George Town Central independent MP Kenneth Bryan wasted no time chastising his opponent's absence from the Chamber of Commerce Candidates Forum on Monday evening. Frank Cornwall, the Progressives pick for the constituency had declined the invitation.
“Unfortunately, my opponent has taken away that opportunity from you, by not showing up here tonight and to previous debates. I believe for that reason alone, it shows that he does not deserve your vote,” Mr Bryan declared.
He said a code of conduct for MPs, district councils and the National Assistance Unit will form the basis for his short-term priorities, with "traffic, cost of living, healthcare cost-reduction, (and) a centre for the elderly” part of his wider national agenda.
Specific to his George Town Central constituency, Mr Bryan was more philosophical: “Most people that I speak to feel that they're being taken advantage of in their own country... People don't feel that they can be a part of the Caymanian dream” he said, including the George Town Revitalisation Plan now being rolled out.
“I think we have to make an assessment of exactly where we want to go with our capital, and then have that frank conversation with the residents and families within the area,.”
He factors in affordable housing as a key element suggesting a zoning-plan with land set aside for housing for Caymanians.
Beach access was one of the related issues which arose which also holds implications for the capital with Mr Bryan calling for relevant legislation previously tabled but withdrawn, to be brought back to the parliament
“We understand the development of our Caribbean island and the most attractive thing is the beach. But how do we merge the two worlds? I think that the Dart Group did a very good job where they did setbacks, not too close to the beach, where there’s still accessible points."
Speaking on education his view is that the challenge has less to do with the curriculum and more to do with support for parents, especially those on low wages.
“We know how difficult that can be with potentially being a single parent, only making $6 an hour,” he said calling for more support for parents.
“The stresses at home I think are coming into our school system. So I think is the best way to solve this problem is to help families be better at parenting."
The George Town Central MP said this fed into a wider challenge facing young people whom he divided into two groups; those entering the job market and those still in school.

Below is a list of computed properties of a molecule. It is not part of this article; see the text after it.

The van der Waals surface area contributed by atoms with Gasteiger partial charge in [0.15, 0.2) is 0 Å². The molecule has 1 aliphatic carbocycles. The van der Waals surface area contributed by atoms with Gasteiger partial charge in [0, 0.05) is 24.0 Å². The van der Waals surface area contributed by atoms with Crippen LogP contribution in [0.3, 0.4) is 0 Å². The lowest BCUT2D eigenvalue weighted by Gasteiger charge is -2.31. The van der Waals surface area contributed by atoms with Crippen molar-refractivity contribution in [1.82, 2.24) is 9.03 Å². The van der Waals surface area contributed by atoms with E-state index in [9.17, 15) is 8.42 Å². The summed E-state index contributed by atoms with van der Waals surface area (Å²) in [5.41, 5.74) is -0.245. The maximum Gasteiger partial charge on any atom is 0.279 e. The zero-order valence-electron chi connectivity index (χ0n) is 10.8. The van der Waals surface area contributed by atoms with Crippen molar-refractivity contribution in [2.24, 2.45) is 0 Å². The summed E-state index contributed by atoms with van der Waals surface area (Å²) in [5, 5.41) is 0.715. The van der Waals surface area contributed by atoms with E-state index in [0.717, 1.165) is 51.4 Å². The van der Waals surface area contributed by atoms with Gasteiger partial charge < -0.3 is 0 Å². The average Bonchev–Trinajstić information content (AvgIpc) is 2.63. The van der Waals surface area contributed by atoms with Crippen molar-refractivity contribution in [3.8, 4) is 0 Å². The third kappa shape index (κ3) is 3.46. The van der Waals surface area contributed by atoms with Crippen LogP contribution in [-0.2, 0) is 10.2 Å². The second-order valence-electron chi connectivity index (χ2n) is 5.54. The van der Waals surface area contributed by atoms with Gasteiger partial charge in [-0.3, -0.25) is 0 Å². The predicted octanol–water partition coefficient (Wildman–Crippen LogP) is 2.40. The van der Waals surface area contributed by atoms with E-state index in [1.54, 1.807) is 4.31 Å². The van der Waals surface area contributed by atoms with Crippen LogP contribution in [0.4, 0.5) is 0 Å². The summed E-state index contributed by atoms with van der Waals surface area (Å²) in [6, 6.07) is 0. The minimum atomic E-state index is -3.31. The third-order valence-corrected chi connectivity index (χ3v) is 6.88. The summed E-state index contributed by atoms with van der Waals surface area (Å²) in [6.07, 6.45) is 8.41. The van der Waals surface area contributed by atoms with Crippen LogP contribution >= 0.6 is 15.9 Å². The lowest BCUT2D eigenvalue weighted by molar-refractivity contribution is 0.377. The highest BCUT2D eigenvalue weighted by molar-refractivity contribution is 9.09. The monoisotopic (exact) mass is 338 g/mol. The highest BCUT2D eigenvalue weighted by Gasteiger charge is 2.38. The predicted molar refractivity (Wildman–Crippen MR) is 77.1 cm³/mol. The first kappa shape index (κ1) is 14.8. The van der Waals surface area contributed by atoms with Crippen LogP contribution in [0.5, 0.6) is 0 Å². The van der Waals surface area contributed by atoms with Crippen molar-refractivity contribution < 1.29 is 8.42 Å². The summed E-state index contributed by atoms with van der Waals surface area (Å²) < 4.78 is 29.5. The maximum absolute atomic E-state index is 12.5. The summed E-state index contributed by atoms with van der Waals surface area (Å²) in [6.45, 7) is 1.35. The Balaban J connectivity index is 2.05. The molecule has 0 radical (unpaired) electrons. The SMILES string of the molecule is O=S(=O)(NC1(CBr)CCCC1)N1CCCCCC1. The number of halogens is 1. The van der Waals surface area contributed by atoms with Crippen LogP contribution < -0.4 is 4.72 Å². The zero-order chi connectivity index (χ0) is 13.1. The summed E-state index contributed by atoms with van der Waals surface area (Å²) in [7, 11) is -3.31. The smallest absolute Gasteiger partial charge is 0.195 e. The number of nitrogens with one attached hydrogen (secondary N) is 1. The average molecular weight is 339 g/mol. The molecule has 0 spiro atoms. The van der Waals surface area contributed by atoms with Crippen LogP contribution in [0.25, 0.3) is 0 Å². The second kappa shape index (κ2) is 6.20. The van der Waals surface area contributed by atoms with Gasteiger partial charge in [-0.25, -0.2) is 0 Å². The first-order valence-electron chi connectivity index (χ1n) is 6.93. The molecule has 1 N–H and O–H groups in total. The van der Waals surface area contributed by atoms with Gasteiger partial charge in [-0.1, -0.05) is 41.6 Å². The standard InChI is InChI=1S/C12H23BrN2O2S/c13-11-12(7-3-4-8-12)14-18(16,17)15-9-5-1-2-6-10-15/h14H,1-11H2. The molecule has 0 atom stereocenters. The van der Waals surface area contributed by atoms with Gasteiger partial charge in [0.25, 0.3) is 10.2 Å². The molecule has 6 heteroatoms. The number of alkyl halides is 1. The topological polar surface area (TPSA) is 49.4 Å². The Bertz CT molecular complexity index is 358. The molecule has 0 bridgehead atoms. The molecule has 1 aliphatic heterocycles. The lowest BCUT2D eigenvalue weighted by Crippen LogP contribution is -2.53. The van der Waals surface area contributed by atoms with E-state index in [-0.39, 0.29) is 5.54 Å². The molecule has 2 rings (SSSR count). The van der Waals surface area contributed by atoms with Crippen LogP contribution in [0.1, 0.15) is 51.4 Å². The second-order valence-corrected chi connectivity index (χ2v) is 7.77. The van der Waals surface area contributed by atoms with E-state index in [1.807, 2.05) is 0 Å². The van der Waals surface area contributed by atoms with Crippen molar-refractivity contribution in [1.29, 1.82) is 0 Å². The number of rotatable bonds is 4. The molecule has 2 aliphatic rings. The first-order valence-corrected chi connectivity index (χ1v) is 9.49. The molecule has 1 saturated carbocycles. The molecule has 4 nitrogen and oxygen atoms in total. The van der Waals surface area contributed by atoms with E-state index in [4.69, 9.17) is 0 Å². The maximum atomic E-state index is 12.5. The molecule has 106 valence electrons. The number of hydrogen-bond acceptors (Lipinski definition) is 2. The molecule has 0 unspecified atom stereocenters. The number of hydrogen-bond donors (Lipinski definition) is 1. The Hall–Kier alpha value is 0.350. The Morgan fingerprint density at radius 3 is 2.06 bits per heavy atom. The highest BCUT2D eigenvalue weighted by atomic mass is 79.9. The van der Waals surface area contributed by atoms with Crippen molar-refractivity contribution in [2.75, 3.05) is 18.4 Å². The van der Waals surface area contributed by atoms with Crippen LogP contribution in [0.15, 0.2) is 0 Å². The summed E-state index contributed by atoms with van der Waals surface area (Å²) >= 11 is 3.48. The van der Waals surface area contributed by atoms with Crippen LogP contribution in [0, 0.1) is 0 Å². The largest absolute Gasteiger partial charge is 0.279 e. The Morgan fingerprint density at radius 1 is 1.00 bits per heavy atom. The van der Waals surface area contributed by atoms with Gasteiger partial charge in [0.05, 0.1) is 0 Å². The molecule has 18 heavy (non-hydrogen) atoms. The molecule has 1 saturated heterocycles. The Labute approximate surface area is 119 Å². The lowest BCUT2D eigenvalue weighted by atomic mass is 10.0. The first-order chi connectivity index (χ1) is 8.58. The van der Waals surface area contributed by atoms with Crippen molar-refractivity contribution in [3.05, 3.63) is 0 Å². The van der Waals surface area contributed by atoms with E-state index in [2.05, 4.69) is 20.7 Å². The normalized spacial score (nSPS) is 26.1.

Mr Bryan felt more job and career opportunities should be afforded to school leavers but at the same time pointed to the challenges and distractions affecting young people within the school system.
He also proposed a comprehensive reform of the health insurance system to make it more affordable, and suggested a similar approach to tacking the pensions system, especially on the need to replenish pension funds following last year’s early withdrawal scheme which he supported.
“I think the government should start setting aside a fund that you put money into specifically even call it the COVID-19 fund."
But he reasoned: “Even if we were to say magically put all that money back within that five to 10 year 20 year period, the amount of contributions that we're putting into pensions now at the rate of the cost of living is still not sufficient. So, we have to do one of two things; either get Caymanians to make more money and put more savings away, or reduce the cost of living for when they retire.”
Specific to the rising cost of living, Mr Bryan said a large part of the answer lies in the import duties system, but cautioned: "We got to be really careful with that because you don't want to disrupt the balance of our economy.”
On a question of decriminalising cannabis, the George Town Central representative insists that the community should be consulted saying: "It's about how we market and message the benefits of it, and how we mitigate the potential negatives that may come from it.”
He took a similar stance on population and development on the basis that the public should see themselves as stakeholders not bystanders in the process.
“I know that growth is good, but how fast you grow, should be determined on how much benefit Caymanians as a whole are benefiting from this growth.”
The George Town Central MP said if in government his portfolio preferences would be tourism, culture sports and housing and that he would be open to a coalition with like-minded MPs.